Content warning: This post contains discussions of mental illness and suicide. For help please call Lifeline on 13 11 14.
We all experience pivotal moments in our lives when time is suspended, the Earth seems to stop spinning, and our lives are forever changed. These moments may be incredible celebrations of pure joy, or the most despairing challenges that throw our lives into complete chaos. They are moments that define us, and we never forget them.
I am privileged to have experienced incredible moments of unbridled joy and happiness. But I have also been through the most desperate moments when all sense of reality is lost, and I have been totally engulfed by the darkness that death has thrown at me, as the bereaved, just as it snatched my loved ones away from me. It snatched and grabbed, without a backward glance.
My sister Zoie, and her partner, James both died in a horrific car accident when I was just 19 years old. I had never experienced the grief of losing a loved one before, and it ripped me apart to my core. Zoie and James had died in the most sudden, cruel and violent circumstances. I struggled to accept what had happened. It was totally incomprehensible to me that our families should lose Zoie and James when they were such young, vibrant, kind and gregarious adults with their whole lives ahead of them. Our own lives would never be the same again without the joy and privilege of being able to share them with Zoie and James.
Over time, I developed my own skillset to bear my grief which seemed to travel with me wherever I went. Unbeknownst to me, and only several years after losing Zoie and James, my first husband would suffer the most overwhelming and unrelenting depression. He could not get past it or through it, and yet it defied belief that he thought he could self-manage the torture of his mental illness. On the same day, that the clock went forward an hour for daylight saving, so the daylight lingers long into the night over the summer months, my husband took his own life. It was so heartbreaking that such a young man, a very talented solicitor and advocate with incredible commercial acumen, should be denied a long, happy and healthy life. I again struggled to deal with my grief. It was beyond understanding, I could not shake it, rationalise it, reason with it, or dispel it.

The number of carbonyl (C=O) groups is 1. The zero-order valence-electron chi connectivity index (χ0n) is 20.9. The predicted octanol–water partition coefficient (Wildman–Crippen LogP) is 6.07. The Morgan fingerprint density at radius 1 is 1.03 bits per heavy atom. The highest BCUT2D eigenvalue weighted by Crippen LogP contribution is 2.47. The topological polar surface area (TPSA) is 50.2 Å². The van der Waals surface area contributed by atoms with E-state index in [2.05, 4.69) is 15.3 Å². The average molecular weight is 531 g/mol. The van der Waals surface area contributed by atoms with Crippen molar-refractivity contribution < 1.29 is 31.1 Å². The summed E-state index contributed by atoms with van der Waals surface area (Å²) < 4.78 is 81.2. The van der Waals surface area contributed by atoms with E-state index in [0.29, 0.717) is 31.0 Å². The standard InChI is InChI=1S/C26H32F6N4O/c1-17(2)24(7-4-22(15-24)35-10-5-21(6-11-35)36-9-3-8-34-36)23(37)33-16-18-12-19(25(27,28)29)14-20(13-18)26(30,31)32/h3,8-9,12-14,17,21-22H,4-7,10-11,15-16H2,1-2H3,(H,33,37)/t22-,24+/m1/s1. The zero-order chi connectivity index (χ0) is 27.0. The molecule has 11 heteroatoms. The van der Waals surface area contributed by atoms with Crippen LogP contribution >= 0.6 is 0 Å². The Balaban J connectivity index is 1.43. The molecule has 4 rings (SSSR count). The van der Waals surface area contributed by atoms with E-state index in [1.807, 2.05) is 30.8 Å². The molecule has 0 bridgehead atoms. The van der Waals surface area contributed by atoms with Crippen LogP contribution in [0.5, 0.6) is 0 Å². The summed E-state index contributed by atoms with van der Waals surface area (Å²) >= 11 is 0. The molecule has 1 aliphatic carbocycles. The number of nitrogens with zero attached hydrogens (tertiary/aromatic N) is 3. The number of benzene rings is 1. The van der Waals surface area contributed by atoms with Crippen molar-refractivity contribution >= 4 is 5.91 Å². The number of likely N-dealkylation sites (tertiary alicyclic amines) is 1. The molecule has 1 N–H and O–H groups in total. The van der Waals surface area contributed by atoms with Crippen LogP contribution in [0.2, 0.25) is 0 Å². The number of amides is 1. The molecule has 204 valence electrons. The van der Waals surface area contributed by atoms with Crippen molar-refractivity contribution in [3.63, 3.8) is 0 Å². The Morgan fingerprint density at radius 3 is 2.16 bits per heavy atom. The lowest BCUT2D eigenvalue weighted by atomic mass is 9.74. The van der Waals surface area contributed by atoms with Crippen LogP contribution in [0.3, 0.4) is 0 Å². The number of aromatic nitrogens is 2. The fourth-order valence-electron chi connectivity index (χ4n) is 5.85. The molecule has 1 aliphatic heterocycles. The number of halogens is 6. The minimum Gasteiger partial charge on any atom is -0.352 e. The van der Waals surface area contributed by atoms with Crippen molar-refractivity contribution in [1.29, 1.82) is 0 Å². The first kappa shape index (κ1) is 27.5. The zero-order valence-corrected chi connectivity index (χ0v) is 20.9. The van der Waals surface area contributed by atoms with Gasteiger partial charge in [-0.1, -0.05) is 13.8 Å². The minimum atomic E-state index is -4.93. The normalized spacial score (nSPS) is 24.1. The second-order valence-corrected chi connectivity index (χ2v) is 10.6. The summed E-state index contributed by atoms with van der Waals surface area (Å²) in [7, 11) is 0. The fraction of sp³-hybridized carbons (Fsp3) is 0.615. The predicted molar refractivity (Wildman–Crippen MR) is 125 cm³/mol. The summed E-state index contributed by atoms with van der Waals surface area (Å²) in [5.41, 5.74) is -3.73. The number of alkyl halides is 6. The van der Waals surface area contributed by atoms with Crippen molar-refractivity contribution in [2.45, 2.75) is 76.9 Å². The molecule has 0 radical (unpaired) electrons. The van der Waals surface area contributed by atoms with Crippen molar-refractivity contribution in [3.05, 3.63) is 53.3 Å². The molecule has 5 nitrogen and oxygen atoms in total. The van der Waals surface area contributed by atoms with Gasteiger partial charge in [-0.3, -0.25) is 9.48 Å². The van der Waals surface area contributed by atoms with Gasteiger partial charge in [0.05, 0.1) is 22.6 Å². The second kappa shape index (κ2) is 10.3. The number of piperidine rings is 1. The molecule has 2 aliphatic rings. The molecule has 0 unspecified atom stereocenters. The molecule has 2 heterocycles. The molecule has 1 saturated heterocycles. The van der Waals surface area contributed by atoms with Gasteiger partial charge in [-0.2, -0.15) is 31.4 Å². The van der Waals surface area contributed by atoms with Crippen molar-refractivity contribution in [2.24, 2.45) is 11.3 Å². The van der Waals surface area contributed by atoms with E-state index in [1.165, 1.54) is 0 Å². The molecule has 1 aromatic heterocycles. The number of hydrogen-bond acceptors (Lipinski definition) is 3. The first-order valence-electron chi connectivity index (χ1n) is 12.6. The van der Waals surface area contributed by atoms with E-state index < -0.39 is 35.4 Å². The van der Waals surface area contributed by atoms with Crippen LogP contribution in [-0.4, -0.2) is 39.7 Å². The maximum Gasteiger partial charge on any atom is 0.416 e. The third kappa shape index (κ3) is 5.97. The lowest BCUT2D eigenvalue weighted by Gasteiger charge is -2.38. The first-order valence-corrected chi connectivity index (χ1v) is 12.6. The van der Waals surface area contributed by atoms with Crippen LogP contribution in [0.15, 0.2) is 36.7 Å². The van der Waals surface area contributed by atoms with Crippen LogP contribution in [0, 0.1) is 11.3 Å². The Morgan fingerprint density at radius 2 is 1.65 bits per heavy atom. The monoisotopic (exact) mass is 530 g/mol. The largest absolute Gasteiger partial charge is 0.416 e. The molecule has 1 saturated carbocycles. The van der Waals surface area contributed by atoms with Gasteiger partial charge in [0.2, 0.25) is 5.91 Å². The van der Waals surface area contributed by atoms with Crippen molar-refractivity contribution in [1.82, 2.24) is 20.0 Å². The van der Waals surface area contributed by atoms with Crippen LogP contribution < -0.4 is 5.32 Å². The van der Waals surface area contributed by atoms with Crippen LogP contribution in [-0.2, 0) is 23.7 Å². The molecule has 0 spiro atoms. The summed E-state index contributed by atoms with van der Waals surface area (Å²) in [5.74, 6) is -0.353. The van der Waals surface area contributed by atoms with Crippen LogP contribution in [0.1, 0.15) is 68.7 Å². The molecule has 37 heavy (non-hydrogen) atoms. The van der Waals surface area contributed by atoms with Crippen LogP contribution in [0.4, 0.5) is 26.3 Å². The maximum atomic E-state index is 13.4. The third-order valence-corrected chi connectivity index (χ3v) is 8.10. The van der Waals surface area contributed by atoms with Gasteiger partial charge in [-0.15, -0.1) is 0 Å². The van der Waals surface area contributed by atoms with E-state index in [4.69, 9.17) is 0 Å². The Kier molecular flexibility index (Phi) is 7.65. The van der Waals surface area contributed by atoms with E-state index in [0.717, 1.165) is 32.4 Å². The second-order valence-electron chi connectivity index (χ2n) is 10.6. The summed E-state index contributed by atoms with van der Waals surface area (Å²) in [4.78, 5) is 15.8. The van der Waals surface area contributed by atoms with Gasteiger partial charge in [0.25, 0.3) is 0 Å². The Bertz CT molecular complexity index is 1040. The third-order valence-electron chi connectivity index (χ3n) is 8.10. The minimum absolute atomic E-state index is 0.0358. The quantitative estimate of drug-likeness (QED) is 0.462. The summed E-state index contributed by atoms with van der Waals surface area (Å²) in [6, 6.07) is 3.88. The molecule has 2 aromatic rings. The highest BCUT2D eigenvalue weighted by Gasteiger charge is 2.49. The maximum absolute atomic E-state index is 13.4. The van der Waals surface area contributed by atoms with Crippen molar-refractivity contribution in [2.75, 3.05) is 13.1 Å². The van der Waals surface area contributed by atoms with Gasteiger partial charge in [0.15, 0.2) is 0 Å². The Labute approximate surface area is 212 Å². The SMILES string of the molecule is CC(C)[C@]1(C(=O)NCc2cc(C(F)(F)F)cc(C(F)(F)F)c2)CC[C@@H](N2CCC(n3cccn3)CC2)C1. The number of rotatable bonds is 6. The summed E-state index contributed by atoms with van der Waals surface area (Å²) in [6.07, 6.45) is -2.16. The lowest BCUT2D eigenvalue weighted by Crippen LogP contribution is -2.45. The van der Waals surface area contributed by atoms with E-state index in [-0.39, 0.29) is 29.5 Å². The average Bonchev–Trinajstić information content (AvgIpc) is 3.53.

Around the same time as my husband died, my younger brother Justin, was also dealing with his own gigantic health struggle. He was a dedicated officer and Dog Handler with the New Zealand Police Force, and he and his Police dog “Sabre” had many “catches”. Justin also risked his own life to save the life of another from a burning house in Christchurch, New Zealand. It must surely be one of life’s greatest achievements to save the life of another, but my brother was a very humble man, and he took it in his stride. Even so, he was awarded the Royal Humane Society medal for his incredible bravery.
Justin was married with a baby boy. He was also diagnosed with brain cancer. At the time, I refused to believe that brain cancer would claim his life. He was such a physically strong and incredibly fit and active man and I desperately wanted to believe that he would beat this cruel and vicious invasion into his body and his life. I have never been so wrong. Instead of beating the cancer, by a cruel twist of fate, cancer took my brother from us. Justin was denied the justice that he deserved, for the exemplary life of kindness, fairness, good natured fun and love that he had shown everyone who had the pleasure to know him. We were all left devastated.
Since the death of my brother, I have sought to rebuild my life and I have remarried, and had my own young family. But in doing so, I suffered the silent but heart breaking loss of multiple “miscarriages”. It is a word that no one wants to hear, or share but miscarriage, can create as much pain, sadness and grief as might any other loss. It is a tragedy that in our modern society, where social media exposes every facet of the human experience to the global universe, that miscarriage and grief are still taboo words.
Mia Freedman speaks to Gold Logie Winner Samuel Johnson after the death of his sister Connie.
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I have also watched the slow and silent demise of my mother to Alzheimer’s Disease and Parkinson’s Disease. It is an insidious experience for her and her family. My mother has slowly lost her identity as everything that personifies her is stripped away. My mother has always been a very gracious and feminine lady, who loved wearing colourful dresses, makeup and bright lipsticks, with nail polish on her long, elegant fingers to match. But the final hours of this long goodbye will not afford my Mum any dignity or grace in her passing. It is a horrid state of affairs that shouts out for legislation that would permit voluntary euthanasia or assisted dying for the terminally ill, and where ever they might live – it is a fundamental human right that should not be defined by geographical boundaries, the current political or economic climate - or prevailing religious persuasions.